One of the unsettling things about the street scene.  You often see people disintegrating, practically right before your eyes.

I was thinking about this street chick I used to know.  Let’s call her Regina.  When she first hit the Telegraph scene in 1992 she must have been around 16 years old.  Cute as a bunny.   This adorable, red-headed, little waif.  Right out of Little Orphan Annie.  And she was an orphan, too.  Raised by adoptive parents in a nearby suburb.

Like a lot of orphans, Regina had “issues.”  Abandonment.  Rejection.  Low self-esteem.  Unworthy of love.  The usual.  But the real root of Regina’s tragedy was this “woe is me” attitude.  “Things never work out right for me,” was her eternal mantra.  An attitude that tends to perpetuate itself.

Regina had already had her first kid by age 16.  Which she put up for adoption.  Another pattern that tends to perpetuate itself.

Then Regina fell madly in love with this cute, hippy-boy acid dealer named Paul who tooled around on a skateboard.  He was following the Grateful Dead tour.  Regina was convinced that Paul was the answer to all her problems.  The solution to this state of unrequited lovelessness that she wallowed in.  “Paul, Paul, Paul.”  For awhile it seemed like the relationship was going to work out.  But, well, you guessed it.

Of course, Regina was crushed when the relationship fell apart.  Never really recovered from it.  Regina was one of those people where their latest tragedies were kind of like their favorite hobby.  It was one of her few interests.  Her problems.  That and drugs.  Periodically Regina would try and roust herself from her downward spiral.  But it was like she was an empty vessel who lacked the inner resources.

The thing I most remember about Regina was this blank look that was often on her face.  Her eyes were like two buttons that radiated no light.  She reminded me of the Raggedy Ann doll.  Pliable and wispy with no solid foundation.  And she had this constant neediness.  That she could never fill.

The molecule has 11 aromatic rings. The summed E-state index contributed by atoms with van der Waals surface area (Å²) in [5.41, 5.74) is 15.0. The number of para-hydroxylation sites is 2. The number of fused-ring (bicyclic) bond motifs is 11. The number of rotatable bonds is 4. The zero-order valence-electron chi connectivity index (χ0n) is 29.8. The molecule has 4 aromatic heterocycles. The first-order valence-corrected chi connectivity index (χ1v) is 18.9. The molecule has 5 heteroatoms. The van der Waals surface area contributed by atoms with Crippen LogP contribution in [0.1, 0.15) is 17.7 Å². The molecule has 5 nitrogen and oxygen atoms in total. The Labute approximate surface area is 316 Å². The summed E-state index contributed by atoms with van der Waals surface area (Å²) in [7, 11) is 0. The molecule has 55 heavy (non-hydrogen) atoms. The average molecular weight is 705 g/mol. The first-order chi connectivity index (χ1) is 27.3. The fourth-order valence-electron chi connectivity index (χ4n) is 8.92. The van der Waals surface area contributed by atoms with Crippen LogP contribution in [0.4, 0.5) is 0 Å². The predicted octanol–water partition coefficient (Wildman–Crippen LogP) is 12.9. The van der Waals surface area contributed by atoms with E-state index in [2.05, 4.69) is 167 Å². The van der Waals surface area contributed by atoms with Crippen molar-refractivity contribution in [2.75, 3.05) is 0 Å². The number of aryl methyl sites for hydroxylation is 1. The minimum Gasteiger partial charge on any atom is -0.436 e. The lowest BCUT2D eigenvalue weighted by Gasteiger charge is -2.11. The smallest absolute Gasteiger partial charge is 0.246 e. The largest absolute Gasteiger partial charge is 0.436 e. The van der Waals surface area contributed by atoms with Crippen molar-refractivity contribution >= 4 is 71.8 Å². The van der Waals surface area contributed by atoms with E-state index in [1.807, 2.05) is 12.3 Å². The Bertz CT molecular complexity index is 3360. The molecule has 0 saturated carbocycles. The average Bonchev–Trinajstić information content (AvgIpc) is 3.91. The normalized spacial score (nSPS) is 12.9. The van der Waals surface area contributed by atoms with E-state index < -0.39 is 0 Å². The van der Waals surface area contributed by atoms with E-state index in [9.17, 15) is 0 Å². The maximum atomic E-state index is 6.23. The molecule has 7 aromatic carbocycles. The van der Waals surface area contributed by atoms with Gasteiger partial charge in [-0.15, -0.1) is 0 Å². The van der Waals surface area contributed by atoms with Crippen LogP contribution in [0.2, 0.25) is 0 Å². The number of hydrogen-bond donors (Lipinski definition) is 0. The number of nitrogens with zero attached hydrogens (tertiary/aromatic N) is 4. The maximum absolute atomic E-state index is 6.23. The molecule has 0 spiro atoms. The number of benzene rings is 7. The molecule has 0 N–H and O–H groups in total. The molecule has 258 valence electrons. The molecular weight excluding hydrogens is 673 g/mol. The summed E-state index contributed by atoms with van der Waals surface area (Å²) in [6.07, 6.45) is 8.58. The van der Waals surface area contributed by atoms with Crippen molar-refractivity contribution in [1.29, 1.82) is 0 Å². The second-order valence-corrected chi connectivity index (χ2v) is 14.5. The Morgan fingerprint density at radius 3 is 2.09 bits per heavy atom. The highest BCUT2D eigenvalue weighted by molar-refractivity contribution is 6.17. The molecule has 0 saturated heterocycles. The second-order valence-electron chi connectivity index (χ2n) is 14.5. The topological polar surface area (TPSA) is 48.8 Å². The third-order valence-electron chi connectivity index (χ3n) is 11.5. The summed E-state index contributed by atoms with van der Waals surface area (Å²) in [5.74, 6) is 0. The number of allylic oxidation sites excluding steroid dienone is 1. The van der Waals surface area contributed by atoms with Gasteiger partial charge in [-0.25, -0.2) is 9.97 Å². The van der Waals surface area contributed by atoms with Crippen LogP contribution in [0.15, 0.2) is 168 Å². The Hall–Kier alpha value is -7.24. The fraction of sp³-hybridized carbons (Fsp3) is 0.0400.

The last time I saw Regina was around the winter of 1999.  I ran into her on a street corner on Shattuck Avenue.  Her front teeth were missing.  Some asshole had punched them out after Regina burned him on a speed deal.  “Oh well,” said Regina with a hapless, toothless smile.  “At least it helps me when I’m panhandling because I look so pitiful.”

Periodically I would get Regina updates.  “Regina’s living in San Francisco in the Mission.” . . .  “Regina’s a junkie and a prostitute.” . . .  “I saw Regina sleeping in this back alley, she looked really skinny.”

And then, after awhile, there were no more Regina updates.


4 thoughts on “Regina

  1. Such a shame . I’ve known other people like that also . It seems like even if help is available they usually choose not to take it .

  2. I too saw this and many more stories that were much the same over the years on Telegraph. Orphans ( A designation I share.) can be eaten alive by the world. It takes a lot of support and self worth to make it and bootstraps are not available to the barefoot. Some are just too ornery or optimistic to stay down but we spend a lot of time patching up a faulty foundation. The circumstance of your “orphanhood” can be painful and leave you open to the pitfalls of your doing anything to kill off those painful brain cells. The vast majority of our homeless youth (That often become homeless old people.) are foster care and/or disabled people but I have heard politicians again and again try to play it off as a drug and alcohol problem, portraying the symptom as the cause. I have heard the punishment called tough love but have NEVER seen it progress past the tough part. Where is the love?

    1. That’s quite true. I often tell people: These kids in foster homes often get kicked out of the homes when they turn 18. Then they’re left to fend for themselves. With very little in the way of family or support groups. Never having had a real home of their own, now they gotta figure out how to get one by themselves. Its not surprising a large number of them end up on the streets. . . And yeah, WAY too many people blame “drugs and alcohol” for homeless. That stuff is usually a RESULT of being homeless. Not the cause.

  3. What a child goes through before “orphan” status is hell on earth. First there are the negligent & abusive biological parents, then foster care, usually many many exploitive foster families, & after years of that, finally orphan status. It’s a testiment to the human spirit that she survived as long as she did.

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